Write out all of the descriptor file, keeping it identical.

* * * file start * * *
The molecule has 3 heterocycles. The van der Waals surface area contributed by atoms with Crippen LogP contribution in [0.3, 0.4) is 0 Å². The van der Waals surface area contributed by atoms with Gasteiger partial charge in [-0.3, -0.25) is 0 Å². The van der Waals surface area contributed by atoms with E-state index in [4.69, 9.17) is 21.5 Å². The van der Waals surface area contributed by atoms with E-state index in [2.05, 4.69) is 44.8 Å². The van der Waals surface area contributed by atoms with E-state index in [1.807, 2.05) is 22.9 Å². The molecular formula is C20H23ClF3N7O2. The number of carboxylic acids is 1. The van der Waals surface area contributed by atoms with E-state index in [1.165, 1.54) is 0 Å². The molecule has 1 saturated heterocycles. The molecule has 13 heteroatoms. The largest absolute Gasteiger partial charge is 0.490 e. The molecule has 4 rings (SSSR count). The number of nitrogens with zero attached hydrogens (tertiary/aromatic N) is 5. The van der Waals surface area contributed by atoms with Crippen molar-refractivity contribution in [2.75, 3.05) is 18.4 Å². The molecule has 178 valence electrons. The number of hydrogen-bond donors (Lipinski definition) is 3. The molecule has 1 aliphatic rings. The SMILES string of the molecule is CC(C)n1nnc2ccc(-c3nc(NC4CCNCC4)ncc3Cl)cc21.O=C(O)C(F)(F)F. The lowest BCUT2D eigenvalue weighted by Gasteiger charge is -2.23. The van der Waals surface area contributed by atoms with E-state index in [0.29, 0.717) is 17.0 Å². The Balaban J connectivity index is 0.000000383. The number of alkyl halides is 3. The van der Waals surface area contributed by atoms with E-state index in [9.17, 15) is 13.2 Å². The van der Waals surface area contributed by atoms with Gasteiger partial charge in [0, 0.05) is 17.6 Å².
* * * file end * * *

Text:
The molecule has 3 heterocycles. The van der Waals surface area contributed by atoms with Crippen LogP contribution in [0.3, 0.4) is 0 Å². The van der Waals surface area contributed by atoms with Gasteiger partial charge in [-0.3, -0.25) is 0 Å². The van der Waals surface area contributed by atoms with E-state index in [4.69, 9.17) is 21.5 Å². The van der Waals surface area contributed by atoms with E-state index in [2.05, 4.69) is 44.8 Å². The van der Waals surface area contributed by atoms with E-state index in [1.807, 2.05) is 22.9 Å². The molecular formula is C20H23ClF3N7O2. The number of carboxylic acids is 1. The van der Waals surface area contributed by atoms with E-state index in [1.165, 1.54) is 0 Å². The molecule has 1 saturated heterocycles. The molecule has 13 heteroatoms. The largest absolute Gasteiger partial charge is 0.490 e. The molecule has 4 rings (SSSR count). The number of nitrogens with zero attached hydrogens (tertiary/aromatic N) is 5. The van der Waals surface area contributed by atoms with Crippen molar-refractivity contribution in [2.75, 3.05) is 18.4 Å². The molecule has 178 valence electrons. The number of hydrogen-bond donors (Lipinski definition) is 3. The molecule has 1 aliphatic rings. The SMILES string of the molecule is CC(C)n1nnc2ccc(-c3nc(NC4CCNCC4)ncc3Cl)cc21.O=C(O)C(F)(F)F. The lowest BCUT2D eigenvalue weighted by Gasteiger charge is -2.23. The van der Waals surface area contributed by atoms with E-state index in [0.29, 0.717) is 17.0 Å². The Balaban J connectivity index is 0.000000383. The number of alkyl halides is 3. The van der Waals surface area contributed by atoms with E-state index in [9.17, 15) is 13.2 Å². The van der Waals surface area contributed by atoms with Gasteiger partial charge in [0, 0.05) is 17.6 Å².